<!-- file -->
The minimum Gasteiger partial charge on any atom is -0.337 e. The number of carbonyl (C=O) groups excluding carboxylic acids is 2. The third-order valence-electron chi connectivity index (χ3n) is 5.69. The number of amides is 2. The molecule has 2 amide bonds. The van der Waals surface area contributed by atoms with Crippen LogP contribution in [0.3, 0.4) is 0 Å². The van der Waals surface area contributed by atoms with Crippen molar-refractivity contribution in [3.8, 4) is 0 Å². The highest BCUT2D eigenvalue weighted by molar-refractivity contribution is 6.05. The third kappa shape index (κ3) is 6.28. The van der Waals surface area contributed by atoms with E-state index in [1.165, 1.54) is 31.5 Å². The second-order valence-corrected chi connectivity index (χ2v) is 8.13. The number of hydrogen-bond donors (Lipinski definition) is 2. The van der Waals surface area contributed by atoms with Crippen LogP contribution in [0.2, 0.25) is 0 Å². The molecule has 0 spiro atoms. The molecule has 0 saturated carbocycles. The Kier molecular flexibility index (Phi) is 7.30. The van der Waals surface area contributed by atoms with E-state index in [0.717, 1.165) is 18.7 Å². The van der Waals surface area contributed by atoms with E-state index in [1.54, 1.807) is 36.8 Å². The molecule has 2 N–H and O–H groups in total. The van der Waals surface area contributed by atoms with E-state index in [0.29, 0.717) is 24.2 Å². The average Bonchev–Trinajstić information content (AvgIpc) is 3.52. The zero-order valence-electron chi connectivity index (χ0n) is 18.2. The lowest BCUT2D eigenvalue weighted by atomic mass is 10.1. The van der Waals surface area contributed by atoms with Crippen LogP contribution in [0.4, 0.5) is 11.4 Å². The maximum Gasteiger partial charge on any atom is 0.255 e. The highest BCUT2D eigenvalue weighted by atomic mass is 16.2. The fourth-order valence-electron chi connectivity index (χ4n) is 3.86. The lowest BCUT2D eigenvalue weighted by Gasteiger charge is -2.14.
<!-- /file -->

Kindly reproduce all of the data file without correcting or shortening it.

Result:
The minimum Gasteiger partial charge on any atom is -0.337 e. The number of carbonyl (C=O) groups excluding carboxylic acids is 2. The third-order valence-electron chi connectivity index (χ3n) is 5.69. The number of amides is 2. The molecule has 2 amide bonds. The van der Waals surface area contributed by atoms with Crippen LogP contribution in [0.3, 0.4) is 0 Å². The van der Waals surface area contributed by atoms with Crippen molar-refractivity contribution in [3.8, 4) is 0 Å². The highest BCUT2D eigenvalue weighted by molar-refractivity contribution is 6.05. The third kappa shape index (κ3) is 6.28. The van der Waals surface area contributed by atoms with E-state index in [1.165, 1.54) is 31.5 Å². The second-order valence-corrected chi connectivity index (χ2v) is 8.13. The number of hydrogen-bond donors (Lipinski definition) is 2. The van der Waals surface area contributed by atoms with Crippen LogP contribution in [0.2, 0.25) is 0 Å². The molecule has 0 spiro atoms. The molecule has 0 saturated carbocycles. The Kier molecular flexibility index (Phi) is 7.30. The van der Waals surface area contributed by atoms with E-state index in [0.717, 1.165) is 18.7 Å². The van der Waals surface area contributed by atoms with E-state index in [1.54, 1.807) is 36.8 Å². The molecule has 2 N–H and O–H groups in total. The van der Waals surface area contributed by atoms with E-state index in [0.29, 0.717) is 24.2 Å². The average Bonchev–Trinajstić information content (AvgIpc) is 3.52. The zero-order valence-electron chi connectivity index (χ0n) is 18.2. The lowest BCUT2D eigenvalue weighted by atomic mass is 10.1. The van der Waals surface area contributed by atoms with Crippen LogP contribution in [0.4, 0.5) is 11.4 Å². The maximum Gasteiger partial charge on any atom is 0.255 e. The highest BCUT2D eigenvalue weighted by atomic mass is 16.2. The fourth-order valence-electron chi connectivity index (χ4n) is 3.86. The lowest BCUT2D eigenvalue weighted by Gasteiger charge is -2.14.